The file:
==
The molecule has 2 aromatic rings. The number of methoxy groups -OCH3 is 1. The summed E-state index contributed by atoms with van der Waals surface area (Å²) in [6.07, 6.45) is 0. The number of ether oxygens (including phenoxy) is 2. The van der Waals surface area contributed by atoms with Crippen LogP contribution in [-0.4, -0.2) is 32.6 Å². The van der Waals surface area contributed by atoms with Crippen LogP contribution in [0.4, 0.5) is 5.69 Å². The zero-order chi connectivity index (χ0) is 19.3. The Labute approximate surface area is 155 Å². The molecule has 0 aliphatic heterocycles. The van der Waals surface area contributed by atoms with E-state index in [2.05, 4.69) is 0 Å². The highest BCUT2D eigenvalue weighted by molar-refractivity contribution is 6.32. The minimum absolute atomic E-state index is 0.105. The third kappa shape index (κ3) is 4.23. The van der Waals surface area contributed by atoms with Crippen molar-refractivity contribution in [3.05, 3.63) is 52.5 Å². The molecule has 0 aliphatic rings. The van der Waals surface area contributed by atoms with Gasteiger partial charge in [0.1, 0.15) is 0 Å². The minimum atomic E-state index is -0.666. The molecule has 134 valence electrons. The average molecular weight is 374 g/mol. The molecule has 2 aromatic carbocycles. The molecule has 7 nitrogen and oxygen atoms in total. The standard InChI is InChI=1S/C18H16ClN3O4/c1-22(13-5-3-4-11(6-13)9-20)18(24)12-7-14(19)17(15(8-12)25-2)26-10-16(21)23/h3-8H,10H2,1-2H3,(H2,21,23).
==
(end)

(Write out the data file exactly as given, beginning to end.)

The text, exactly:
The molecule has 2 aromatic rings. The number of methoxy groups -OCH3 is 1. The summed E-state index contributed by atoms with van der Waals surface area (Å²) in [6.07, 6.45) is 0. The number of ether oxygens (including phenoxy) is 2. The van der Waals surface area contributed by atoms with Crippen LogP contribution in [-0.4, -0.2) is 32.6 Å². The van der Waals surface area contributed by atoms with Crippen LogP contribution in [0.4, 0.5) is 5.69 Å². The zero-order chi connectivity index (χ0) is 19.3. The Labute approximate surface area is 155 Å². The molecule has 0 aliphatic heterocycles. The van der Waals surface area contributed by atoms with E-state index in [2.05, 4.69) is 0 Å². The highest BCUT2D eigenvalue weighted by molar-refractivity contribution is 6.32. The minimum absolute atomic E-state index is 0.105. The third kappa shape index (κ3) is 4.23. The van der Waals surface area contributed by atoms with Crippen molar-refractivity contribution in [3.05, 3.63) is 52.5 Å². The molecule has 0 aliphatic rings. The van der Waals surface area contributed by atoms with Gasteiger partial charge in [0.1, 0.15) is 0 Å². The minimum atomic E-state index is -0.666. The molecule has 134 valence electrons. The average molecular weight is 374 g/mol. The molecule has 2 aromatic carbocycles. The molecule has 7 nitrogen and oxygen atoms in total. The standard InChI is InChI=1S/C18H16ClN3O4/c1-22(13-5-3-4-11(6-13)9-20)18(24)12-7-14(19)17(15(8-12)25-2)26-10-16(21)23/h3-8H,10H2,1-2H3,(H2,21,23).